Abraxane has an established role in the treatment of breast cancer. We conclude from these studies that PGG–PTX has the potential to out-perform Abraxane in enhancing the delivery of PTX to such tumors while at the same time further reducing the toxicity of both single dose and weekly treatment regimens.
We thank Brian Reuter and Ho Lim Fung for technical assistance. Financial support for this work was provided by UC Discovery grant bio06-10568 and the Nitto Denko Technical Corporation. This work was supported by a public–private grant program operated by the University of California in which the University and the Nitto Denko Technical Corp each provide half of the funding. Drs. Xinghe Wang, Gang Zhao, Sang Van, Nan Jiang and Lei Yu are employees of Nitto Denko. Drs. David Vera and Stephen B. Howell are employees of the University of California, San Diego who receive research support under this grant. Drs. Vera and Howell have also served as consultants to Nitto Denko in the past.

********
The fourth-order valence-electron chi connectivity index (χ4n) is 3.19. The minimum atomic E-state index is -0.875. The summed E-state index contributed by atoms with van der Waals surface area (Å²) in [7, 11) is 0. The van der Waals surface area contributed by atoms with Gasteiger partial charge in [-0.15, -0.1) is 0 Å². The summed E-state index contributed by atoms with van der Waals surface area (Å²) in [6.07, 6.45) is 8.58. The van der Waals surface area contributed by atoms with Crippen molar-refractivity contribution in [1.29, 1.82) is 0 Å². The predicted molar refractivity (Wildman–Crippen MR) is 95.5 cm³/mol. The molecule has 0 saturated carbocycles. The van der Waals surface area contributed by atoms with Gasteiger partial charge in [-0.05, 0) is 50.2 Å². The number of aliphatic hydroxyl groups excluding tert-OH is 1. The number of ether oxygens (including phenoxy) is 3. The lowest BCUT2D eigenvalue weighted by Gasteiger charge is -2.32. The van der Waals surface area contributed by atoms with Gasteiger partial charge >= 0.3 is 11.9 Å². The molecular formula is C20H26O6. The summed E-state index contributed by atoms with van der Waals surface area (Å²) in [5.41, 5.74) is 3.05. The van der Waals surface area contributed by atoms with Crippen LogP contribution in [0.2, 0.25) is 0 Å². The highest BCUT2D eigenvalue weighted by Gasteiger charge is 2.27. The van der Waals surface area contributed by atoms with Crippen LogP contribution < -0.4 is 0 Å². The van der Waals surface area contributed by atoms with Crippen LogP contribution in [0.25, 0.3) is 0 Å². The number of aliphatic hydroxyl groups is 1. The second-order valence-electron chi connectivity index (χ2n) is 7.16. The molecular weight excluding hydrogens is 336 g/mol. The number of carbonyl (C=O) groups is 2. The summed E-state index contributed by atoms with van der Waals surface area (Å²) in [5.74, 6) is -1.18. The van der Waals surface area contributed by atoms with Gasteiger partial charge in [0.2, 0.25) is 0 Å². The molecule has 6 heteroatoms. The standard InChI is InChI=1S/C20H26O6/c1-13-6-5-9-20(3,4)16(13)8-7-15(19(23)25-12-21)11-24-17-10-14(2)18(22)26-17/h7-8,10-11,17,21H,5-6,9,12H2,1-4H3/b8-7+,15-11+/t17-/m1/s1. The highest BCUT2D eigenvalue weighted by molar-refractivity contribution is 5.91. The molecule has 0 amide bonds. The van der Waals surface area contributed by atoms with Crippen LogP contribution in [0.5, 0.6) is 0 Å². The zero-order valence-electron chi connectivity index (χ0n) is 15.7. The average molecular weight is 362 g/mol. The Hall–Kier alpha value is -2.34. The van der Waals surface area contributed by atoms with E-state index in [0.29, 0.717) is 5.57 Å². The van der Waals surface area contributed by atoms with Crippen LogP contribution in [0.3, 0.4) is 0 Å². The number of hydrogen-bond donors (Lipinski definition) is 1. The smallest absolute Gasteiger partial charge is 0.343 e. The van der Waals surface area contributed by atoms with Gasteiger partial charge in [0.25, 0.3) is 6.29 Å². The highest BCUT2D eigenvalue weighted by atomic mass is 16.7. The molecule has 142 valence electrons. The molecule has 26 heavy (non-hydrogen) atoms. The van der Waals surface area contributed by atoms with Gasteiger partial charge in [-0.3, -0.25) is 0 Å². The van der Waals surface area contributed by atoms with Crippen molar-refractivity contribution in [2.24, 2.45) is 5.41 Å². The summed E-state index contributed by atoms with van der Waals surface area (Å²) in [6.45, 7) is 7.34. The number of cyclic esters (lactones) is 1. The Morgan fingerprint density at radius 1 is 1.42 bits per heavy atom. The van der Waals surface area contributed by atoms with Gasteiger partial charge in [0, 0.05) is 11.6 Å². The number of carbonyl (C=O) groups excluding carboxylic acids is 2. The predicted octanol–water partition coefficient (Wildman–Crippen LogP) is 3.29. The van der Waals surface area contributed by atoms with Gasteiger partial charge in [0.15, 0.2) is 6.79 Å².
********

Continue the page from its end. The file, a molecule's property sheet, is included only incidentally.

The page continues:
Open Access This article is distributed under the terms of the Creative Commons Attribution Noncommercial License which permits any noncommercial use, distribution, and reproduction in any medium, provided the original author(s) and source are credited.
MTDMaximum tolerated dose
PGAPoly(l-glutamic acid)
PGG–PTX70 kDa PGA to which both additional glutamine side chains and PTX have been added

Contributor Information
Gang Zhao, gang_zhao/at/
Lei Yu, Phone: +760-435-7026, Fax: +760-435-7050, lei_yu/at/
Stephen B. Howell, Phone: +1-858-8221110, Fax: +1-858-8221111, showell/at/